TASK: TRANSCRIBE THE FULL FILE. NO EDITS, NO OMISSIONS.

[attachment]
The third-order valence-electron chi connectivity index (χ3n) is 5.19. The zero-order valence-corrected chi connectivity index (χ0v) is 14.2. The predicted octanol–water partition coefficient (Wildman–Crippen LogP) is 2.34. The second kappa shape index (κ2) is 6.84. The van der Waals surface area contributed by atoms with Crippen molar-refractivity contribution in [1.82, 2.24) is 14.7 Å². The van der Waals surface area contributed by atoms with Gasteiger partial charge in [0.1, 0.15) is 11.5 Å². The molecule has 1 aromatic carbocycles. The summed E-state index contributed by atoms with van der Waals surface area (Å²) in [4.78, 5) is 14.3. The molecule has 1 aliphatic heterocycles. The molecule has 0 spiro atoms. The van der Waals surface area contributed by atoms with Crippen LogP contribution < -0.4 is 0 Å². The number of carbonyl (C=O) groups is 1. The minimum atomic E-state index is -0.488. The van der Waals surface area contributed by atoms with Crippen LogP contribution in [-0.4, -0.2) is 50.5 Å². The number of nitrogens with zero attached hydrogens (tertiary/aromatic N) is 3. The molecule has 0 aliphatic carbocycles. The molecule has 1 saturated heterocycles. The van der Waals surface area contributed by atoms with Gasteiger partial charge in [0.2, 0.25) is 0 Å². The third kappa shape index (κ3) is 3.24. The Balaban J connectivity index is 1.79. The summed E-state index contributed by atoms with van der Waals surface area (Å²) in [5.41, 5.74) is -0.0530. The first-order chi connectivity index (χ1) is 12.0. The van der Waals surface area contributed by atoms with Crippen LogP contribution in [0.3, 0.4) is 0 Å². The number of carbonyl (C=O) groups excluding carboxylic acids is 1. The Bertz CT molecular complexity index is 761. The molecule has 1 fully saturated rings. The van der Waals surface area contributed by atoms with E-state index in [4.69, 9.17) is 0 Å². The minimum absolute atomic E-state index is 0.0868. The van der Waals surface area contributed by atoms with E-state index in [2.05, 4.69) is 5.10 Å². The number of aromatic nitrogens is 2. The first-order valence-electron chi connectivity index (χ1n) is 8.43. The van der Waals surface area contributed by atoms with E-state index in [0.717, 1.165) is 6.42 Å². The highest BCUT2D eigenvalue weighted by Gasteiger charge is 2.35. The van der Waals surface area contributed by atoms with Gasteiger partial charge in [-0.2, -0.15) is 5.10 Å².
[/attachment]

The third-order valence-electron chi connectivity index (χ3n) is 5.19. The zero-order valence-corrected chi connectivity index (χ0v) is 14.2. The predicted octanol–water partition coefficient (Wildman–Crippen LogP) is 2.34. The second kappa shape index (κ2) is 6.84. The van der Waals surface area contributed by atoms with Crippen molar-refractivity contribution in [1.82, 2.24) is 14.7 Å². The van der Waals surface area contributed by atoms with Gasteiger partial charge in [0.1, 0.15) is 11.5 Å². The molecule has 1 aromatic carbocycles. The summed E-state index contributed by atoms with van der Waals surface area (Å²) in [4.78, 5) is 14.3. The molecule has 1 aliphatic heterocycles. The molecule has 0 spiro atoms. The van der Waals surface area contributed by atoms with Crippen LogP contribution < -0.4 is 0 Å². The number of carbonyl (C=O) groups is 1. The minimum atomic E-state index is -0.488. The van der Waals surface area contributed by atoms with Crippen LogP contribution in [-0.4, -0.2) is 50.5 Å². The number of nitrogens with zero attached hydrogens (tertiary/aromatic N) is 3. The molecule has 0 aliphatic carbocycles. The molecule has 1 saturated heterocycles. The van der Waals surface area contributed by atoms with Gasteiger partial charge in [0.2, 0.25) is 0 Å². The third kappa shape index (κ3) is 3.24. The Balaban J connectivity index is 1.79. The summed E-state index contributed by atoms with van der Waals surface area (Å²) in [5.41, 5.74) is -0.0530. The first-order chi connectivity index (χ1) is 12.0. The van der Waals surface area contributed by atoms with Crippen LogP contribution in [0.3, 0.4) is 0 Å². The number of carbonyl (C=O) groups excluding carboxylic acids is 1. The Bertz CT molecular complexity index is 761. The molecule has 1 fully saturated rings. The van der Waals surface area contributed by atoms with E-state index in [4.69, 9.17) is 0 Å². The minimum absolute atomic E-state index is 0.0868. The van der Waals surface area contributed by atoms with E-state index in [2.05, 4.69) is 5.10 Å². The number of aromatic nitrogens is 2. The first-order valence-electron chi connectivity index (χ1n) is 8.43. The van der Waals surface area contributed by atoms with E-state index in [0.717, 1.165) is 6.42 Å². The highest BCUT2D eigenvalue weighted by Gasteiger charge is 2.35. The van der Waals surface area contributed by atoms with Gasteiger partial charge in [-0.2, -0.15) is 5.10 Å².